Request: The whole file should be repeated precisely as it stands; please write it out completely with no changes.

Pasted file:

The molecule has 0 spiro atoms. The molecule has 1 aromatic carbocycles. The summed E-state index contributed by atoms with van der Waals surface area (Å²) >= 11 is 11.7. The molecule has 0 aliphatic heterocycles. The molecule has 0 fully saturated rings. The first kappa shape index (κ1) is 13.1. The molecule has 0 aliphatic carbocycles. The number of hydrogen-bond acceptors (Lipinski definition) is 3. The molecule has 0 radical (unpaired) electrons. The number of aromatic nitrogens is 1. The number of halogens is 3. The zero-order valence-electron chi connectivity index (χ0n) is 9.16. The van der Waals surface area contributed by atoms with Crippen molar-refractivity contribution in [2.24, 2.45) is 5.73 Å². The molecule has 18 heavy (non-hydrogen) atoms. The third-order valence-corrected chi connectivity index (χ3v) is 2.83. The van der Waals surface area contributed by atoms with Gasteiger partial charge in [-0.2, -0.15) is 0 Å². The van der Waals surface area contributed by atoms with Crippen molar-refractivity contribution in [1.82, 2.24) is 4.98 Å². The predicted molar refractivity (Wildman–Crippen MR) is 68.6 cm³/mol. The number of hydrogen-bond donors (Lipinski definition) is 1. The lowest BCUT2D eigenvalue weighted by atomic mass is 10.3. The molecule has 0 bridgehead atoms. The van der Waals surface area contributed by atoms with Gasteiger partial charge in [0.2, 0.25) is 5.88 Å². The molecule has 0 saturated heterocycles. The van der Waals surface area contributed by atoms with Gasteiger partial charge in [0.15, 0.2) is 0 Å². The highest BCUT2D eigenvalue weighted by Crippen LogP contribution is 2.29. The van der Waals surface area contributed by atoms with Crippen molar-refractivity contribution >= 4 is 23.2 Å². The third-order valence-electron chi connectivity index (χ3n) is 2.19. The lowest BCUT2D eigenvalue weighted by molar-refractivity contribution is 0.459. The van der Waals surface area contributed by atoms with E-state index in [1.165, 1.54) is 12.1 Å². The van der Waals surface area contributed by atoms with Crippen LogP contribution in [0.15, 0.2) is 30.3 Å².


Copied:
The molecule has 0 spiro atoms. The molecule has 1 aromatic carbocycles. The summed E-state index contributed by atoms with van der Waals surface area (Å²) >= 11 is 11.7. The molecule has 0 aliphatic heterocycles. The molecule has 0 fully saturated rings. The first kappa shape index (κ1) is 13.1. The molecule has 0 aliphatic carbocycles. The number of hydrogen-bond acceptors (Lipinski definition) is 3. The molecule has 0 radical (unpaired) electrons. The number of aromatic nitrogens is 1. The number of halogens is 3. The zero-order valence-electron chi connectivity index (χ0n) is 9.16. The van der Waals surface area contributed by atoms with Crippen molar-refractivity contribution in [2.24, 2.45) is 5.73 Å². The molecule has 18 heavy (non-hydrogen) atoms. The third-order valence-corrected chi connectivity index (χ3v) is 2.83. The van der Waals surface area contributed by atoms with Gasteiger partial charge in [-0.2, -0.15) is 0 Å². The van der Waals surface area contributed by atoms with Crippen molar-refractivity contribution in [1.82, 2.24) is 4.98 Å². The predicted molar refractivity (Wildman–Crippen MR) is 68.6 cm³/mol. The number of hydrogen-bond donors (Lipinski definition) is 1. The lowest BCUT2D eigenvalue weighted by atomic mass is 10.3. The molecule has 0 bridgehead atoms. The van der Waals surface area contributed by atoms with Gasteiger partial charge in [0.2, 0.25) is 5.88 Å². The molecule has 0 saturated heterocycles. The van der Waals surface area contributed by atoms with Gasteiger partial charge in [0.15, 0.2) is 0 Å². The highest BCUT2D eigenvalue weighted by Crippen LogP contribution is 2.29. The van der Waals surface area contributed by atoms with Crippen molar-refractivity contribution >= 4 is 23.2 Å². The third-order valence-electron chi connectivity index (χ3n) is 2.19. The lowest BCUT2D eigenvalue weighted by molar-refractivity contribution is 0.459. The van der Waals surface area contributed by atoms with E-state index in [1.165, 1.54) is 12.1 Å². The van der Waals surface area contributed by atoms with Crippen LogP contribution in [0.15, 0.2) is 30.3 Å².